Oct 30 Medicines Co's blood thinner
Angiomax, when administered en route to the hospital to patients
suffering a serious heart attack, significantly reduced the risk
of major bleeding and death compared with commonly used heparin,
according to data from a large clinical trial.
However, those who got Angiomax in the 2,198-patient study
had a far higher risk of suffering acute stent thrombosis, or
blood clots forming within 24 hours at the site of devices used
to prop open previously clogged arteries, researchers found.
The primary goal of the open label trial measured the
combined rate of death and major bleeding 30 days after
receiving the drug. The rate was 5.1 percent in the Angiomax
group versus 8.4 percent for those who got heparin, which
researchers said was highly statistically significant. That
translates into a 40 percent reduction in combined risk of death
and major bleeding.
"The benefit was early and sustained at 30 days," said Dr.
Philippe Steg, lead investigator of the Euromax study, who
presented the findings on Wednesday at the Transcatheter
Cardiovascular Therapeutics (TCT) scientific meeting in San
A secondary goal, added second heart attacks to the
composite of death and major bleeding. By that measure, Angiomax
reduced risk by 28 percent at 30 days - 6.7 percent compared to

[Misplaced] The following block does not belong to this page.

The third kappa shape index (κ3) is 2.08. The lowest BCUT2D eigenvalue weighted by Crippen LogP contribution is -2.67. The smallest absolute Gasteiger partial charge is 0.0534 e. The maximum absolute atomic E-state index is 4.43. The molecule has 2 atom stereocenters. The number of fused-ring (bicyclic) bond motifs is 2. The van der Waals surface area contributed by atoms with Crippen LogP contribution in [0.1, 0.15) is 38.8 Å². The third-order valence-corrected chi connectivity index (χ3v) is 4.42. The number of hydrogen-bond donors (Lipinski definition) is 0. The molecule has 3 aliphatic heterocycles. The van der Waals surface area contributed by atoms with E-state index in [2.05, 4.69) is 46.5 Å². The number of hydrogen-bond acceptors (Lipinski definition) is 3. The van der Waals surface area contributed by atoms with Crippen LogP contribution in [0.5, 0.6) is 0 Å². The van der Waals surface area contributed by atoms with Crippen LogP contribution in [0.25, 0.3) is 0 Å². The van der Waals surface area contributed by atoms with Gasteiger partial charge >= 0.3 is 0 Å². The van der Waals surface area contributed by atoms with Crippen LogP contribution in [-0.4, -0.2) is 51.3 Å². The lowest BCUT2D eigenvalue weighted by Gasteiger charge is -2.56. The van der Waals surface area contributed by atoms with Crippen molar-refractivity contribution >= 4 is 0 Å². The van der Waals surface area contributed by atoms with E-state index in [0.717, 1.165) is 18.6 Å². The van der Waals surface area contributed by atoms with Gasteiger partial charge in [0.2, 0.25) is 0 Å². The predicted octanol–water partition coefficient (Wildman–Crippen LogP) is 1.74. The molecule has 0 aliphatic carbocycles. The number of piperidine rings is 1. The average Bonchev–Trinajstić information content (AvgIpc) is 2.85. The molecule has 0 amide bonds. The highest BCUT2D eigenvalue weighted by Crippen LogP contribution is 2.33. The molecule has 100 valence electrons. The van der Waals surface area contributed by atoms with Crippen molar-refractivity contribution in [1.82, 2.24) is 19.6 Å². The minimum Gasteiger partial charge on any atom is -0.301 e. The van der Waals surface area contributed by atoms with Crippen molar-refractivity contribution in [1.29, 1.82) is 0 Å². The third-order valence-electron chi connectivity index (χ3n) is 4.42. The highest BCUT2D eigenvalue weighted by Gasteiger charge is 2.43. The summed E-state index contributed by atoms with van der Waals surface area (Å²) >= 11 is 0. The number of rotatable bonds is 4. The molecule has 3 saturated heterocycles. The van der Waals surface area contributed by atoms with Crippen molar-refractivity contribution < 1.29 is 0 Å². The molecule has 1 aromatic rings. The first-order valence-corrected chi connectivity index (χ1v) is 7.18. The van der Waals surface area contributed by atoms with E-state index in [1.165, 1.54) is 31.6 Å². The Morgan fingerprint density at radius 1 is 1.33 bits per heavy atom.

9.1 percent of those who got heparin.
The results favoring Angiomax were largely driven by about a
60 percent reduction in major bleeding not related to coronary
bypass surgery, Steg said.
Even with the much lower rate of bleeding complications seen
with the Medicines Co drug, the incidence of acute stent
thrombosis was significantly higher with Angiomax at 1.1 percent
versus 0.2 percent for heparin, despite the additional
pre-hospital use of aspirin and other powerful anticoagulants,
such as AstraZeneca's Brilinta or Eli Lilly's
"This did not translate into a statistically significant
increase in new heart attacks or need for revascularization,"
Steg said of the increased stent thrombosis.
Researchers plan to follow patients in the study for one
year to see if the lower death rate holds up for those who
received Angiomax prior to reaching the hospital.
Angiomax, known chemically as bivalirudin, was approved
based on clinical trials done in the hospital setting. The
Euromax study, conducted in nine European countries, was the
first to test the drug when administered in the ambulance en
route to the hospital for emergency interventional treatments,
such as coronary bypass surgery or angioplasty and stenting, in
patients suffering a heart attack.
"In Europe, (the results) will definitely lead to a
widespread embrace of bivalirudin in the ambulance," Steg
Such adoption is less likely to happen anytime soon in the
United States, Steg said, due to much the more fragmented
healthcare system and ambulance services that are often not
connected to hospitals.
Angiomax is by far the most important product for The
Medicines Co. It reported Angiomax sales of $152 million in the
third quarter out of total revenue of $174.3 million.
Results of the study were also published in the New England
Journal of Medicine.